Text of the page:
Crude oil traders are presently under immense pressure, as they log in their worst monthly loss since March.
The plunge in prices is coming on fresh restrictions placed on human mobility around Western Europe, in order to limit the spread of COVID-19. Thereby, strengthening concerns that demand would soften.
What we know: The U.S oil-based contract, popularly known as the West Texas Intermediate – the major indicator used for U.S. crude prices, sold at 35.79 per barrel.
- For the month, the oil contract recorded a drop of 11%, the sharpest decline since March.
- London-traded oil contract, Brent crude, settled at $37.94 per barrel. Brent registered a monthly loss of 7.4% for October.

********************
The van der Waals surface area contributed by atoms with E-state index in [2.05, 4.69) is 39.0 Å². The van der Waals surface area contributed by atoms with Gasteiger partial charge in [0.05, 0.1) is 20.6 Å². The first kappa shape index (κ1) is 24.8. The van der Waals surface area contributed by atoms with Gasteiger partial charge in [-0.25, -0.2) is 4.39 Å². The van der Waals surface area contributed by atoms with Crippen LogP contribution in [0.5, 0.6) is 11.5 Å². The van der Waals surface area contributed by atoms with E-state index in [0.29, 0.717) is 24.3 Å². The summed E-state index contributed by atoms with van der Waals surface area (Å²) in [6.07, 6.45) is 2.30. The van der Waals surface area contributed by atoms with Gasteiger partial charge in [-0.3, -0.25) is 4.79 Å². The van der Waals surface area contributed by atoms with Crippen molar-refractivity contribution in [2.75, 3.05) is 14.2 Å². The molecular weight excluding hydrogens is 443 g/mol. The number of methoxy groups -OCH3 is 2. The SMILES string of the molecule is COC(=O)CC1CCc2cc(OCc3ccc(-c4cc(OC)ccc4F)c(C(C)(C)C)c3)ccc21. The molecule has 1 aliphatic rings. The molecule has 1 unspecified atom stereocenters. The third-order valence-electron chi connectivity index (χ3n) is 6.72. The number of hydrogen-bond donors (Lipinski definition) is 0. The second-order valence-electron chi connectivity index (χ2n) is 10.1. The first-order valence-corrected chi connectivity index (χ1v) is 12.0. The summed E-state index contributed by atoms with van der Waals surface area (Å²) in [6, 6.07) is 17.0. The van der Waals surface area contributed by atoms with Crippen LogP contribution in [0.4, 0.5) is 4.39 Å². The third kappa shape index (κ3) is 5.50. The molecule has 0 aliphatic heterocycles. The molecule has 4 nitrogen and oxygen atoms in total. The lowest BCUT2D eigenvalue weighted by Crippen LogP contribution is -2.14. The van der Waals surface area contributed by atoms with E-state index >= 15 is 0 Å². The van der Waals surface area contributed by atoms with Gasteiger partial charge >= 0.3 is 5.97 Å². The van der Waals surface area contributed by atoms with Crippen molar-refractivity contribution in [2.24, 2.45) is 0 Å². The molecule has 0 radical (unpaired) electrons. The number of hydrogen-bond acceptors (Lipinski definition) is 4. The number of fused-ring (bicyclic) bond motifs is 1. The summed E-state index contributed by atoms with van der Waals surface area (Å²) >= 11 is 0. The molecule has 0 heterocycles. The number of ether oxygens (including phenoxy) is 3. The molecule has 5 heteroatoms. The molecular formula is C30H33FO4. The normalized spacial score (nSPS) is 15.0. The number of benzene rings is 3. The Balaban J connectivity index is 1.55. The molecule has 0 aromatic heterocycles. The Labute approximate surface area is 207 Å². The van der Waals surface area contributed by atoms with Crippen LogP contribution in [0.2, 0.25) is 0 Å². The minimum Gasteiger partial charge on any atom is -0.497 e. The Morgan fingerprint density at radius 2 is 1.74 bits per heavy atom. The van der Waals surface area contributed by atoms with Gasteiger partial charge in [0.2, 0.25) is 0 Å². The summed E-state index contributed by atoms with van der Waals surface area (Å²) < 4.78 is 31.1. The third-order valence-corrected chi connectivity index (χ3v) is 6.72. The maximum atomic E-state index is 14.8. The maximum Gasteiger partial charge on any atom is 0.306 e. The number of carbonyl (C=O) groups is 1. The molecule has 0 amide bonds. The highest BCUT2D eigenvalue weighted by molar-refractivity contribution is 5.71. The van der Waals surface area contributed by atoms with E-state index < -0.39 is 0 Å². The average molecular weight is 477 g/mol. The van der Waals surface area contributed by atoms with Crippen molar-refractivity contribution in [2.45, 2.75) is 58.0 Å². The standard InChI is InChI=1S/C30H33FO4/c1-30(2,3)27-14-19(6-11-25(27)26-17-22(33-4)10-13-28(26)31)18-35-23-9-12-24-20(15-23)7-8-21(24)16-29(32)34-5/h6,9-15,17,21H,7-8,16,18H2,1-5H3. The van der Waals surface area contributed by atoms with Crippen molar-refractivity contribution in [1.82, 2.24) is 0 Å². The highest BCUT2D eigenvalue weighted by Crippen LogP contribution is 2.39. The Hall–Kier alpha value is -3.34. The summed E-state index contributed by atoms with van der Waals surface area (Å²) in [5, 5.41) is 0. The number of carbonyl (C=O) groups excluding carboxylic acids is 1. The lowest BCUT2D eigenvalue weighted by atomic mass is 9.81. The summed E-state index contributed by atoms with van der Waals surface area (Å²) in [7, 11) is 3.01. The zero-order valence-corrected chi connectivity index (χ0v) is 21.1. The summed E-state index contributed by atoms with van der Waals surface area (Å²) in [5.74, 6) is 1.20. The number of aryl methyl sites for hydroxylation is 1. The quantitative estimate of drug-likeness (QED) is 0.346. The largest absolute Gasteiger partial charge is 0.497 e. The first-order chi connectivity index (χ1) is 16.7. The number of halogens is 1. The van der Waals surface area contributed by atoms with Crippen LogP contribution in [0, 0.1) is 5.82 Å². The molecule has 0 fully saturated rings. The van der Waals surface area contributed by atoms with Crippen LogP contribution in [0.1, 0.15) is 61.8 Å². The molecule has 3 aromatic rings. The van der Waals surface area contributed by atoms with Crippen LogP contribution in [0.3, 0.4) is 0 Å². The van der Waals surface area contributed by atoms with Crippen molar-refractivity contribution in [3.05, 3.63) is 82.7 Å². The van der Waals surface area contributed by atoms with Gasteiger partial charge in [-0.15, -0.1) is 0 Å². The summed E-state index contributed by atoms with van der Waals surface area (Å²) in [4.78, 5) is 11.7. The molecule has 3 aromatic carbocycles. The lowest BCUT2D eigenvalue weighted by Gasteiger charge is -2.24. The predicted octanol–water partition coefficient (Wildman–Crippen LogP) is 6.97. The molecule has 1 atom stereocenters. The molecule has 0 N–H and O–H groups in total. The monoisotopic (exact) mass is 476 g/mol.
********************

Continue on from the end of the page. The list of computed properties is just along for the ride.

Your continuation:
What they are saying
Stephen Innes, Chief Global Market Strategist at Axi, in a note to Nairametrics, spoke on the geopolitical macros distorting oil prices.
“Fresh worries that politicians worldwide will be pressured to lock down Christmas this year is hitting the oil markets like a ton of bricks.
“We are in the thick of the Covid-19 haze now. Winter is coming to the northern hemisphere, where crowding and social- behavioral patterns could be a frightening source of a seasonality bounce in the COVID-19 curve.
“Indeed, the alarmingly high level of angst in the markets makes it easy for the oil roller coaster to crest rally peaks and head downhill at alarmingly quick speeds.”
Oil traders might continue to see oil prices plummeting going forward. As a distortion in energy demand/supply rebalancing takes into effect amid new restrictions seen in the Northern Hemisphere, market sentiments will be significantly affected.